Wheelchair sports camp resumes for 37th year after pandemic pause

Ottawa County

ALLENDALE, Mich. (WOOD) — As summer continues, many groups that couldn’t hold events last year are getting back to it. That’s the case for one West Michigan sports camp that, except for last year, has lasted decades.

Mary Free Bed Rehabilitation Hospital’s Wheelchair and Adaptive Sports program is back with another weeklong camp for young athletes.

“I was super excited when they told me I could come back,” said 17-year-old and 6-year camp participant Lillian Klingenberg.

The camp kicked off Monday and will last until Friday afternoon. It features a multitude of sports including basketball, handball and dodgeball.

Many volunteers are Grand Valley State University students, or in Chris Kelley’s case, a former student. He completed his undergraduate degree at GVSU. He says this camp is great for getting kids in a chair at a younger age as many wheelchair athletes don’t begin participating in sports until later in life.

“The sooner you can get them in a chair and get them the skillset they need to play the sports, the better it is for development and competition later on, and that just leads to more understanding,” Kelley said. “It just grows the sport overall when you can find juniors and develop them from a younger age.”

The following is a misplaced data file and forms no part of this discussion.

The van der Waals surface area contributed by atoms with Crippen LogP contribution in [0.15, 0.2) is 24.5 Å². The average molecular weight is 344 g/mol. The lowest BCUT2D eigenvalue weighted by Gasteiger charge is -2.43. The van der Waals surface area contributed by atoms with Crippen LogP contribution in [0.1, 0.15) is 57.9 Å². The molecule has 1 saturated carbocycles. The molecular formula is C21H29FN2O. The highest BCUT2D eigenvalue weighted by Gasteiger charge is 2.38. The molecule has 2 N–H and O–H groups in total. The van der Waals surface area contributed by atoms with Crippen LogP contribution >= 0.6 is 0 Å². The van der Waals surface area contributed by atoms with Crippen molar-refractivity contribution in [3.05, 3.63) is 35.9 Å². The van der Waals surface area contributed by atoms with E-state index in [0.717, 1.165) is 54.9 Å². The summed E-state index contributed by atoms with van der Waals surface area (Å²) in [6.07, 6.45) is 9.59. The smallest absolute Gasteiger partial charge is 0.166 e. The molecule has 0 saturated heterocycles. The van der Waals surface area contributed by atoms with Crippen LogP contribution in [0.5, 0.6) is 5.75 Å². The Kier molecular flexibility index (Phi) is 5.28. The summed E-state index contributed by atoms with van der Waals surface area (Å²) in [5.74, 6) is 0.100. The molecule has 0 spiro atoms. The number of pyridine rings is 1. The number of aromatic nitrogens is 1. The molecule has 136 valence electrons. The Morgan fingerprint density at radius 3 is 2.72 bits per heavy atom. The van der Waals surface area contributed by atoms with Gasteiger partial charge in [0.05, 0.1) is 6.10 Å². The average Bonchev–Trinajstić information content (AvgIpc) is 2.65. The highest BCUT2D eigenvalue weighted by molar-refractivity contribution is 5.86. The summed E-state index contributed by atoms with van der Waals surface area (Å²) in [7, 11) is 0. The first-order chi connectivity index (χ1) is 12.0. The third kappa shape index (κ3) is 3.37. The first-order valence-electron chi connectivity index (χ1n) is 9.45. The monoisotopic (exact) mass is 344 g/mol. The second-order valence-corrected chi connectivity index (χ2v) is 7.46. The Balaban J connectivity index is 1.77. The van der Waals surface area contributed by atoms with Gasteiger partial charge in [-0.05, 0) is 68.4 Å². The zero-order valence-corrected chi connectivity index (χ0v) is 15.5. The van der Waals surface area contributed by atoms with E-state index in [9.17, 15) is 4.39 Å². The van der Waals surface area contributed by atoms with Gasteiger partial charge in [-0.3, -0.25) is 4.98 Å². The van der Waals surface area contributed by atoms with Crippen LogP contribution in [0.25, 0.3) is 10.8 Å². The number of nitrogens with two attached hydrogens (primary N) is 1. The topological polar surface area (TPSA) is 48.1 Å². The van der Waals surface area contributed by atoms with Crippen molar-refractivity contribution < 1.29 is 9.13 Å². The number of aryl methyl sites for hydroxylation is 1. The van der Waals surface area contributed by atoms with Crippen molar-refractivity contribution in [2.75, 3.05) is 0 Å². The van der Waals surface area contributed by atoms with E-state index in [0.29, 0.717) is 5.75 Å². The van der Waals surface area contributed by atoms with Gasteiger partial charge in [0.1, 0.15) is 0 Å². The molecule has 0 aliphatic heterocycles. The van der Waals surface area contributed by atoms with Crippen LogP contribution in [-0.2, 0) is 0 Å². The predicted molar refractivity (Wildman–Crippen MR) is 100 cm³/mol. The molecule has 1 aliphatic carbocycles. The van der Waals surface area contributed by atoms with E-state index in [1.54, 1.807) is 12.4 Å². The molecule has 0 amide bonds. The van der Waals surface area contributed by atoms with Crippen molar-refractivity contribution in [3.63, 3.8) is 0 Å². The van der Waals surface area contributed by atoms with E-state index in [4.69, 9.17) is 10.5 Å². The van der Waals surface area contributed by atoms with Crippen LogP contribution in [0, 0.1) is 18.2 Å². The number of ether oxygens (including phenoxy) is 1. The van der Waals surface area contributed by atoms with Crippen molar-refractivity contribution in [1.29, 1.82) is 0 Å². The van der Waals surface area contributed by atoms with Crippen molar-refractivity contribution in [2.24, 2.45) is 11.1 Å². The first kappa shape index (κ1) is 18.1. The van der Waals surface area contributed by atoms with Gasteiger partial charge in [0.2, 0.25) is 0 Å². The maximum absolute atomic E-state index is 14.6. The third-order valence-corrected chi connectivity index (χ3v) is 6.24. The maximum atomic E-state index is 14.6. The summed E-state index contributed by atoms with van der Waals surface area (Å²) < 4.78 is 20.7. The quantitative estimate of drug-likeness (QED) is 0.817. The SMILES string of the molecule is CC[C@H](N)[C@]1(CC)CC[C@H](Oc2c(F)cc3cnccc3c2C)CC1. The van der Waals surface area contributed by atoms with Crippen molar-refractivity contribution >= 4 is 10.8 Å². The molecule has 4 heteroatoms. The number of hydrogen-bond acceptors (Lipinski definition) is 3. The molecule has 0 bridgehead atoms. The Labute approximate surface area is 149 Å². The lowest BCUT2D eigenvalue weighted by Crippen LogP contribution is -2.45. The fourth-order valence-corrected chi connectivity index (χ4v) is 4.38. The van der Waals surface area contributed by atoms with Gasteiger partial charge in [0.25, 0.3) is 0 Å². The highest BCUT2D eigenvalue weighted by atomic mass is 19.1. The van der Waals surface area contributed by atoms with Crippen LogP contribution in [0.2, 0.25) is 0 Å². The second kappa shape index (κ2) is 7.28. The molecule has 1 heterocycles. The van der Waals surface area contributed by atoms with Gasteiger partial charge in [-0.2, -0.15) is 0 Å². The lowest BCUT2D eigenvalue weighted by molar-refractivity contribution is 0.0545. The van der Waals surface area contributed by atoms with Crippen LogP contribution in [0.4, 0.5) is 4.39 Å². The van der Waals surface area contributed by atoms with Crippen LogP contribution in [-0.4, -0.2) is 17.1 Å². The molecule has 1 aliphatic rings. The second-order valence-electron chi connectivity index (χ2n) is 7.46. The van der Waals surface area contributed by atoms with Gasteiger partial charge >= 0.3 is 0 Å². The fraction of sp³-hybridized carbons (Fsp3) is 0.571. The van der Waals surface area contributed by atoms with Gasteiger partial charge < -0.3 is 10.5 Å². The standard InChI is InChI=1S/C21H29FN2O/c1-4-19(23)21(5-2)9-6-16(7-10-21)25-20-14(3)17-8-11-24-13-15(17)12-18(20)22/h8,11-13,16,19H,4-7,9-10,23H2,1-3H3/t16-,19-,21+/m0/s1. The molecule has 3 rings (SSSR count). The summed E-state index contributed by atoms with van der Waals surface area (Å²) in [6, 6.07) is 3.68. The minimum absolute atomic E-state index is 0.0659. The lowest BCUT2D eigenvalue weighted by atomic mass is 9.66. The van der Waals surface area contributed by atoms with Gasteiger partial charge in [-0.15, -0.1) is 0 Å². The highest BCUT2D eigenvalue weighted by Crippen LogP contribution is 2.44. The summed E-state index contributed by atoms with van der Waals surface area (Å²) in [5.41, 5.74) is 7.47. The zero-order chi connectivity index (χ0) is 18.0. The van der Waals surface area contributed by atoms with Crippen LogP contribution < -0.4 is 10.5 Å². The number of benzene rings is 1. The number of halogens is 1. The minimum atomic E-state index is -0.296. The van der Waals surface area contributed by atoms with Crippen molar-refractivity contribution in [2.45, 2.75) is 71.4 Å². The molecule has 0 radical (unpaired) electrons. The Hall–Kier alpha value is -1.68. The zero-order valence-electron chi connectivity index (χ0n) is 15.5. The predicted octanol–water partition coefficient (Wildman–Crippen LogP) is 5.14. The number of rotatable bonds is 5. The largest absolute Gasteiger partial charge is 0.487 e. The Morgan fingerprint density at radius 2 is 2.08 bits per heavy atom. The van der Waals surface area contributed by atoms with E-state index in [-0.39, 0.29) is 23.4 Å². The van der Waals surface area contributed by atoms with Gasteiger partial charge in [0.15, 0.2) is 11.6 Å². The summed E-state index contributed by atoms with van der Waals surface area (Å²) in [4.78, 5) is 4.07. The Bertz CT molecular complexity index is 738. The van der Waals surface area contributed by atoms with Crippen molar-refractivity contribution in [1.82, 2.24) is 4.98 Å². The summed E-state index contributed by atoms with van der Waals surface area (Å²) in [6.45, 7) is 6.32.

Kelley was born with osteogenesis imperfecta. The way he described it is that his bones break easily.

An undated courtesy photo of Chris Kelley (middle) as a child.

He hasn’t let that hinder his passion for sports, though. He’s a member of the U.S. collegiate tennis team and the wheelchair tennis team at the University of Michigan, which is also where he’s pursing his graduate degree.

An undated courtesy photo of Chris Kelley and the wheelchair tennis team at the University of Michigan.

“I’ve been able to travel around the world for tennis, I’ve been able to meet a ton of people. Now, I’m starting to get more into instruction, so having that development as a junior, I’ve been able to look around and see the opportunities these kids could have,” Kelley said.

Kelley says that now since his days as a junior are in the past, he’s looking forward to helping the younger participants unlock their potential.

As for Klingenberg, although her time as a participant may be ending, she’s excited to explore other ways to be involved.

“If I do get a chance to volunteer, I definitely will volunteer,” Klingenberg said.

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